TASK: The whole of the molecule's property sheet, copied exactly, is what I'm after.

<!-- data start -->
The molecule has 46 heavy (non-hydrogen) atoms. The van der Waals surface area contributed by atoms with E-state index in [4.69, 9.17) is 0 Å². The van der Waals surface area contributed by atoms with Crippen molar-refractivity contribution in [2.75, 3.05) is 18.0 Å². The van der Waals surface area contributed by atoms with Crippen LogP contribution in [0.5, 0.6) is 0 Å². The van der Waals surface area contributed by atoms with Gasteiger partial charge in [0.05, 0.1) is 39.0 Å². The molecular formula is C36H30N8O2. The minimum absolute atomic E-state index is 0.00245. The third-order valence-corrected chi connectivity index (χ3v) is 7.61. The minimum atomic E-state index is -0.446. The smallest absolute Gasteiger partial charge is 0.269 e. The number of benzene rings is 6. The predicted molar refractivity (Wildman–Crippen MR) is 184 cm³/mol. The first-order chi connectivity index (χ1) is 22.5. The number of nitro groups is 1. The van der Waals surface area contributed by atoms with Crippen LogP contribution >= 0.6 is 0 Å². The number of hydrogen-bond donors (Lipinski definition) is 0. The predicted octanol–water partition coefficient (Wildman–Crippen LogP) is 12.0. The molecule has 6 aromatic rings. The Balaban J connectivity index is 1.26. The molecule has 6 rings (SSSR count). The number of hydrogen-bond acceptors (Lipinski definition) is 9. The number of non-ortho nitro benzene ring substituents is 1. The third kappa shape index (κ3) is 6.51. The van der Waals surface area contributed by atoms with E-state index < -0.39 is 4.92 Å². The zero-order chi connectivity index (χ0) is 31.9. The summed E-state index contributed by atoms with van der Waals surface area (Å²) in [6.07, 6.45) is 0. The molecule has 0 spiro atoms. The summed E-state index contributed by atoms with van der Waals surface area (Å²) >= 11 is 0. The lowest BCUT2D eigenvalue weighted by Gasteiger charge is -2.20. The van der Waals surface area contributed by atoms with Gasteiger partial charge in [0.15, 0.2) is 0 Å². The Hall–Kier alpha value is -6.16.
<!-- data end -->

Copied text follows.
The molecule has 46 heavy (non-hydrogen) atoms. The van der Waals surface area contributed by atoms with E-state index in [4.69, 9.17) is 0 Å². The van der Waals surface area contributed by atoms with Crippen molar-refractivity contribution in [2.75, 3.05) is 18.0 Å². The van der Waals surface area contributed by atoms with Crippen LogP contribution in [0.5, 0.6) is 0 Å². The van der Waals surface area contributed by atoms with Gasteiger partial charge in [0.05, 0.1) is 39.0 Å². The molecular formula is C36H30N8O2. The minimum absolute atomic E-state index is 0.00245. The third-order valence-corrected chi connectivity index (χ3v) is 7.61. The minimum atomic E-state index is -0.446. The smallest absolute Gasteiger partial charge is 0.269 e. The number of benzene rings is 6. The predicted molar refractivity (Wildman–Crippen MR) is 184 cm³/mol. The first-order chi connectivity index (χ1) is 22.5. The number of nitro groups is 1. The van der Waals surface area contributed by atoms with Crippen LogP contribution >= 0.6 is 0 Å². The number of hydrogen-bond donors (Lipinski definition) is 0. The predicted octanol–water partition coefficient (Wildman–Crippen LogP) is 12.0. The molecule has 6 aromatic rings. The Balaban J connectivity index is 1.26. The molecule has 6 rings (SSSR count). The number of hydrogen-bond acceptors (Lipinski definition) is 9. The number of non-ortho nitro benzene ring substituents is 1. The third kappa shape index (κ3) is 6.51. The van der Waals surface area contributed by atoms with E-state index < -0.39 is 4.92 Å². The zero-order chi connectivity index (χ0) is 31.9. The summed E-state index contributed by atoms with van der Waals surface area (Å²) in [6.07, 6.45) is 0. The molecule has 0 spiro atoms. The summed E-state index contributed by atoms with van der Waals surface area (Å²) >= 11 is 0. The lowest BCUT2D eigenvalue weighted by Gasteiger charge is -2.20. The van der Waals surface area contributed by atoms with Gasteiger partial charge in [0.15, 0.2) is 0 Å². The Hall–Kier alpha value is -6.16.